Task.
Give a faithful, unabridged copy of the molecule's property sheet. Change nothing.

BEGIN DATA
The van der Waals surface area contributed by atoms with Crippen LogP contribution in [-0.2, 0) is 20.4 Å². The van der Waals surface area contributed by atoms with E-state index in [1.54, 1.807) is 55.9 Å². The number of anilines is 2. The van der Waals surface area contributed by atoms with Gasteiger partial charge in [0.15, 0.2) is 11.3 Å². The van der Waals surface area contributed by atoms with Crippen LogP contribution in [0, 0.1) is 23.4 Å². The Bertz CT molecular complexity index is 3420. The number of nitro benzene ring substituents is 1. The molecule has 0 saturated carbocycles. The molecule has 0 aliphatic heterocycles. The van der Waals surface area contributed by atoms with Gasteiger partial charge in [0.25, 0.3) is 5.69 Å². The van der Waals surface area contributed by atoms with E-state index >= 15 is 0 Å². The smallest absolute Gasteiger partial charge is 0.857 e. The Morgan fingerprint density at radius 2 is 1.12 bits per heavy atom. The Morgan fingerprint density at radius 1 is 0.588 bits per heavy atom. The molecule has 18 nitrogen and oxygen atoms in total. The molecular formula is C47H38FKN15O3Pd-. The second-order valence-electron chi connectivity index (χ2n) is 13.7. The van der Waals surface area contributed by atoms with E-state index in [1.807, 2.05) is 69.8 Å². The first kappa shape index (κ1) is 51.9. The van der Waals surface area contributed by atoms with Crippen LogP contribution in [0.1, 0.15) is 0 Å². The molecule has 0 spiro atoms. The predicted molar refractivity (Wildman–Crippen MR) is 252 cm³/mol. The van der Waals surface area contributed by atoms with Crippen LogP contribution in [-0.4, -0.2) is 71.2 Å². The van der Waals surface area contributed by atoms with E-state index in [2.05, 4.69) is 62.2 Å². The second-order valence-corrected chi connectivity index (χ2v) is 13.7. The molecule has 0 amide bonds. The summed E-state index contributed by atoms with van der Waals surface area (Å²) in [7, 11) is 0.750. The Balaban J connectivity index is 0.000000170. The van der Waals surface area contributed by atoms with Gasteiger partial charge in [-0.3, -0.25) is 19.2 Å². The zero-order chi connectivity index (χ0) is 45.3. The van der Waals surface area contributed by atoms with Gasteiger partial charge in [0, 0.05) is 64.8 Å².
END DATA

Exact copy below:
The van der Waals surface area contributed by atoms with Crippen LogP contribution in [-0.2, 0) is 20.4 Å². The van der Waals surface area contributed by atoms with E-state index in [1.54, 1.807) is 55.9 Å². The number of anilines is 2. The van der Waals surface area contributed by atoms with Gasteiger partial charge in [0.15, 0.2) is 11.3 Å². The van der Waals surface area contributed by atoms with Crippen LogP contribution in [0, 0.1) is 23.4 Å². The Bertz CT molecular complexity index is 3420. The number of nitro benzene ring substituents is 1. The molecule has 0 saturated carbocycles. The molecule has 0 aliphatic heterocycles. The van der Waals surface area contributed by atoms with Gasteiger partial charge in [0.25, 0.3) is 5.69 Å². The van der Waals surface area contributed by atoms with E-state index >= 15 is 0 Å². The smallest absolute Gasteiger partial charge is 0.857 e. The Morgan fingerprint density at radius 2 is 1.12 bits per heavy atom. The Morgan fingerprint density at radius 1 is 0.588 bits per heavy atom. The molecule has 18 nitrogen and oxygen atoms in total. The molecular formula is C47H38FKN15O3Pd-. The second-order valence-electron chi connectivity index (χ2n) is 13.7. The van der Waals surface area contributed by atoms with E-state index in [1.807, 2.05) is 69.8 Å². The first kappa shape index (κ1) is 51.9. The van der Waals surface area contributed by atoms with Crippen LogP contribution in [0.1, 0.15) is 0 Å². The molecule has 0 spiro atoms. The predicted molar refractivity (Wildman–Crippen MR) is 252 cm³/mol. The van der Waals surface area contributed by atoms with Crippen LogP contribution in [-0.4, -0.2) is 71.2 Å². The van der Waals surface area contributed by atoms with E-state index in [2.05, 4.69) is 62.2 Å². The second-order valence-corrected chi connectivity index (χ2v) is 13.7. The molecule has 0 amide bonds. The summed E-state index contributed by atoms with van der Waals surface area (Å²) in [7, 11) is 0.750. The Balaban J connectivity index is 0.000000170. The van der Waals surface area contributed by atoms with Gasteiger partial charge in [-0.3, -0.25) is 19.2 Å². The zero-order chi connectivity index (χ0) is 45.3. The van der Waals surface area contributed by atoms with Gasteiger partial charge in [0, 0.05) is 64.8 Å².